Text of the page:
There's been a clear sentiment on social media this week that's anti-Erin Hills.
Well, maybe not so much sentiment against the first-time host as it is a sentimentality for classic U.S. Open venues: Oakmont, not Soakmont; hoping to fast forward to a Shinnecock Hills Tom Meeks can't touch; even adulation for a Merion that had to be tricked up to host in 2013. Those venues conjure images of crying and gnashing of teeth that generations have come to expect from Golf's Toughest Test TM.
After years of complaining that winning scores well over an artificial par had gone too far, fans have seemingly had enough of the best players assaulting championship scoring records at venues the prove too susceptible to scoring. Rory McIlroy stomped all over a soggy Congressional in 2011. Martin Kaymer made a mockery of Pinehurst No. 2 in the first two rounds in 2014, coasting to a second major. An unexpected dry spell in the Pacific Northwest reduced the best-laid plans for Chambers Bay to rubble. Rain weakened Oakmont, and so did an unforgettable rules fiasco. Sense a theme?
In 2017, rain has again done it, softening a course purpose-built for the Open and its eye-popping scorecard. Wide fairways got wider. Greens got softer. Long holes still played shorter. The combination has so far yielded historically low scoring on a rare par-72 Open course, giving 1990 at Medinah a run for the most identity-confused Open in a generation.
All of that makes Erin Hills an easy target, in both a literal and rhetorical sense.
But I'll say this until this championship ends -- hopefully on Sunday -- and well beyond: Erin Hills is a fantastic golf course.
Now, it isn't particularly fan friendly, as asking imbibed fans to walk a 650-acre property is a bad idea. (Although it's better than Chambers Bay, which jailed fans into lousy viewing corridors or kept them from watching the eighth hole in its entirety.) But the U.S. Open is now primarily a TV affair, and that's precisely why so many fans aren't getting Erin Hills.
The trio of designers who shaped the course moved very little dirt to shape a piece of land expertly carved by glaciers in the last Ice Age. They moved dirt on four holes. Their philosophy, which is in line with modern-minimalist design, was to give players of all stripes options and choices -- the kinds of things that hang up quality golfers than prescription and constriction. They wanted to let blind shots, which come into play on 14 of 18 holes, force a player to trust themselves while sowing the kind of doubt that can creep into a player's mind. They wanted to lull players into a false sense of security with wide fairways surrounded by punishing-yet-beautiful fescue.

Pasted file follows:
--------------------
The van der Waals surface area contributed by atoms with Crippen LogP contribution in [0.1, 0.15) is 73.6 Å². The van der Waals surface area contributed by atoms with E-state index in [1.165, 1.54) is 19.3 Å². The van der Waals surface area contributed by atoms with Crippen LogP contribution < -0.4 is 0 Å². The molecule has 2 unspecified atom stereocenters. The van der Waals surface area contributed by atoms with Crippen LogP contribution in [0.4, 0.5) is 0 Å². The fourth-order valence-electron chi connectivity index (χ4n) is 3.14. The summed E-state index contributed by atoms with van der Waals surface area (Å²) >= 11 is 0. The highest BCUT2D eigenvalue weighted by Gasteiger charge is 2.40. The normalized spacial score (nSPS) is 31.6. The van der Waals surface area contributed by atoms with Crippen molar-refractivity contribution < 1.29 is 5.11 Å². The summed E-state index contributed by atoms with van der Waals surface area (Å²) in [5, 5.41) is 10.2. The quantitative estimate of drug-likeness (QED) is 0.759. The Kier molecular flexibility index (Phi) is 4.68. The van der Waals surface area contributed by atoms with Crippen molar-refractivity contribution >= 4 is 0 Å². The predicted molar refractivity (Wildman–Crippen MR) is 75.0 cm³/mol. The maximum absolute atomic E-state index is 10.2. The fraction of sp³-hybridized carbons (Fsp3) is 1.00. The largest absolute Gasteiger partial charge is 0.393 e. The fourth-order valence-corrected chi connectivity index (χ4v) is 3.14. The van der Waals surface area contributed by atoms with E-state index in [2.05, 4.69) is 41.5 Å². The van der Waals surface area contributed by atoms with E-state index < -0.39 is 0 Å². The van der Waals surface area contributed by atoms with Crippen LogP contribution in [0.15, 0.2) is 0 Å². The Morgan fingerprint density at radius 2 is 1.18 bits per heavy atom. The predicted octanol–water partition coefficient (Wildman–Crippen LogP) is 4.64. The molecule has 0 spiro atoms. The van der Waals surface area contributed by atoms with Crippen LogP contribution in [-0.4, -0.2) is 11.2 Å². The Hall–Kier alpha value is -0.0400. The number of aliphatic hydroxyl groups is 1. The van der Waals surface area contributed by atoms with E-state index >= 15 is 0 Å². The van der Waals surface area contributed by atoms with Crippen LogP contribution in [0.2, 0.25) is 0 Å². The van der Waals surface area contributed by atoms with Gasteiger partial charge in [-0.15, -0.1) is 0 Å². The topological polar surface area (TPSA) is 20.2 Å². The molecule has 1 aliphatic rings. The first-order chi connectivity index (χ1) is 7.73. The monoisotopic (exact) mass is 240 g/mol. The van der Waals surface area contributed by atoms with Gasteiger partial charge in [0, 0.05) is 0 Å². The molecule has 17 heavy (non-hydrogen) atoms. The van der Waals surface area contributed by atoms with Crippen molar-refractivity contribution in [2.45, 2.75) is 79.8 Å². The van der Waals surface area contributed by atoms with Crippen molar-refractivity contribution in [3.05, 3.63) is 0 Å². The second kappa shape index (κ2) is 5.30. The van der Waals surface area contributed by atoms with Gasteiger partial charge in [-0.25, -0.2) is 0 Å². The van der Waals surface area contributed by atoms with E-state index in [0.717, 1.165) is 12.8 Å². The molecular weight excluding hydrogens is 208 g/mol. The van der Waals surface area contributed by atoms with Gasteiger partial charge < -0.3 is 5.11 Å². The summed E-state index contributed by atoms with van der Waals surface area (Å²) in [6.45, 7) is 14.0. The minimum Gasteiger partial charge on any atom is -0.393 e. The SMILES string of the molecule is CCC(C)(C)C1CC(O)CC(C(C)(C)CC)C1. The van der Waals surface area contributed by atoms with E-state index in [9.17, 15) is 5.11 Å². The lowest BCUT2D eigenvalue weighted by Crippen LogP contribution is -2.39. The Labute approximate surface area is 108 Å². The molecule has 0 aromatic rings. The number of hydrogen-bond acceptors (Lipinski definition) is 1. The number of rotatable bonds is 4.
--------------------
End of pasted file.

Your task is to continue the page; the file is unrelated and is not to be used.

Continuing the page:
In other words, Erin Hills, representative of the second Golden Age of architecture, is played more in your mind than on the turf.
The difficulty is in making the right decisions to set up the next shot for the next shot -- thinking as many as two shots ahead of the current one, all while trying to stay in the moment. Most golfers, certainly those watching on TV, don't do that. On tighter courses, there's less thinking and more execution because the ideal shots are prescribed.
The challenge off the tee isn't in finding the fairway; it's finding the right portion of the fairway. It's not particularly hard to hit these large greens, but it is trying to execute the kind of shot that lands in the smaller radius around a hole location that allows an easier putt. Then there's the extra wear and tear of ripping driver on most holes and having a tough time scoring on a course that seems so damn easy.
All of that makes this course hard to get, particularly for television viewers, who aren't given much perspective on how the design influences players' choices (more Gil Hanse, please). Fox's primary task is to show the what of golf, not to explain the why of golf, at least in architectural terms. So when a fan sees large fairways and minimal bunkering, the first thought is that this course is easy compared to other Open hosts which beat golfers and fans over the head with lots of bunkers, deep rough and less subtle greens.
Perhaps that's why so much has been written lauding the short par-3 ninth. It's really easy to understand. The hole is short, the kind of length most amateurs would play. The target is clear and clearly awkward in its shape and contours. The penalty for failure is even more clear. It's a cerebral hole, yes, but cerebral in the way that "Wheel of Fortune" is compared to "Jeopardy!".
Throughout the week, I've told people on Twitter that they just have to play Erin Hills to understand why it's great. As fans, we tend to associate greatness of a course with the conditions thrust upon it championship week and the winners that hoist trophies there. But neither of those are a fair criteria for judging a course. The best courses are challenging without the need for brute force alone and give opportunities for any kind of player to succeed. Erin Hills does both.